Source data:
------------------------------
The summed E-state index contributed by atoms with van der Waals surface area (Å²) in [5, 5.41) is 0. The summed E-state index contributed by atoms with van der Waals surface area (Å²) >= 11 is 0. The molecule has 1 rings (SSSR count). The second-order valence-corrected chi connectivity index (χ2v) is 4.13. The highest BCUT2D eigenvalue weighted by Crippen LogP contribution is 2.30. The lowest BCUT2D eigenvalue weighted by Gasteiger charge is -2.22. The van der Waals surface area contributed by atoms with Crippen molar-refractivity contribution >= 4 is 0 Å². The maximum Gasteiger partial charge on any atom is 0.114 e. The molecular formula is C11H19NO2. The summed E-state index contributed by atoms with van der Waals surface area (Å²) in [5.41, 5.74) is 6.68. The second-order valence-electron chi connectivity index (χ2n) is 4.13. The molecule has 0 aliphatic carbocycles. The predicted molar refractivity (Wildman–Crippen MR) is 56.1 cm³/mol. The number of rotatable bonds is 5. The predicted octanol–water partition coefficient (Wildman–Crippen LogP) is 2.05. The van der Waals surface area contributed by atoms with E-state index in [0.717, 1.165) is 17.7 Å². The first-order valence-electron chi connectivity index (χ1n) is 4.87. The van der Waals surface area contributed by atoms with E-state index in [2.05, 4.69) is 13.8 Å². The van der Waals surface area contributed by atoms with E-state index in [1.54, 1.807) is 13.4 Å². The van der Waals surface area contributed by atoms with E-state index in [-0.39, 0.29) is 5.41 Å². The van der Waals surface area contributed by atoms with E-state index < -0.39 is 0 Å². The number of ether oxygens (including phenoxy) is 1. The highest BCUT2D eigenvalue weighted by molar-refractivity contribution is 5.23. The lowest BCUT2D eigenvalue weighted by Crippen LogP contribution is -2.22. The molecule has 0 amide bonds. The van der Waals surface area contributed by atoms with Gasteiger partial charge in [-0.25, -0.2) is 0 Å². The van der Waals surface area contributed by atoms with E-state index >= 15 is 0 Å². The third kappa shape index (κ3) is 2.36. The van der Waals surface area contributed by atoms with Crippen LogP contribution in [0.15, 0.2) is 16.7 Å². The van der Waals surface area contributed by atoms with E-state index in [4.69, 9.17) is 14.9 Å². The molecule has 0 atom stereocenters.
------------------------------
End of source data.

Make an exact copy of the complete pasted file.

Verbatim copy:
The summed E-state index contributed by atoms with van der Waals surface area (Å²) in [5, 5.41) is 0. The summed E-state index contributed by atoms with van der Waals surface area (Å²) >= 11 is 0. The molecule has 1 rings (SSSR count). The second-order valence-corrected chi connectivity index (χ2v) is 4.13. The highest BCUT2D eigenvalue weighted by Crippen LogP contribution is 2.30. The lowest BCUT2D eigenvalue weighted by Gasteiger charge is -2.22. The van der Waals surface area contributed by atoms with Crippen molar-refractivity contribution >= 4 is 0 Å². The maximum Gasteiger partial charge on any atom is 0.114 e. The molecular formula is C11H19NO2. The summed E-state index contributed by atoms with van der Waals surface area (Å²) in [5.41, 5.74) is 6.68. The second-order valence-electron chi connectivity index (χ2n) is 4.13. The molecule has 0 aliphatic carbocycles. The predicted molar refractivity (Wildman–Crippen MR) is 56.1 cm³/mol. The number of rotatable bonds is 5. The predicted octanol–water partition coefficient (Wildman–Crippen LogP) is 2.05. The van der Waals surface area contributed by atoms with E-state index in [0.717, 1.165) is 17.7 Å². The first-order valence-electron chi connectivity index (χ1n) is 4.87. The van der Waals surface area contributed by atoms with E-state index in [2.05, 4.69) is 13.8 Å². The van der Waals surface area contributed by atoms with E-state index in [1.54, 1.807) is 13.4 Å². The van der Waals surface area contributed by atoms with E-state index in [-0.39, 0.29) is 5.41 Å². The van der Waals surface area contributed by atoms with E-state index < -0.39 is 0 Å². The number of ether oxygens (including phenoxy) is 1. The highest BCUT2D eigenvalue weighted by molar-refractivity contribution is 5.23. The lowest BCUT2D eigenvalue weighted by Crippen LogP contribution is -2.22. The molecule has 0 amide bonds. The van der Waals surface area contributed by atoms with Gasteiger partial charge in [-0.25, -0.2) is 0 Å². The van der Waals surface area contributed by atoms with E-state index >= 15 is 0 Å². The third kappa shape index (κ3) is 2.36. The van der Waals surface area contributed by atoms with Crippen LogP contribution in [0.15, 0.2) is 16.7 Å². The van der Waals surface area contributed by atoms with E-state index in [4.69, 9.17) is 14.9 Å². The molecule has 0 atom stereocenters.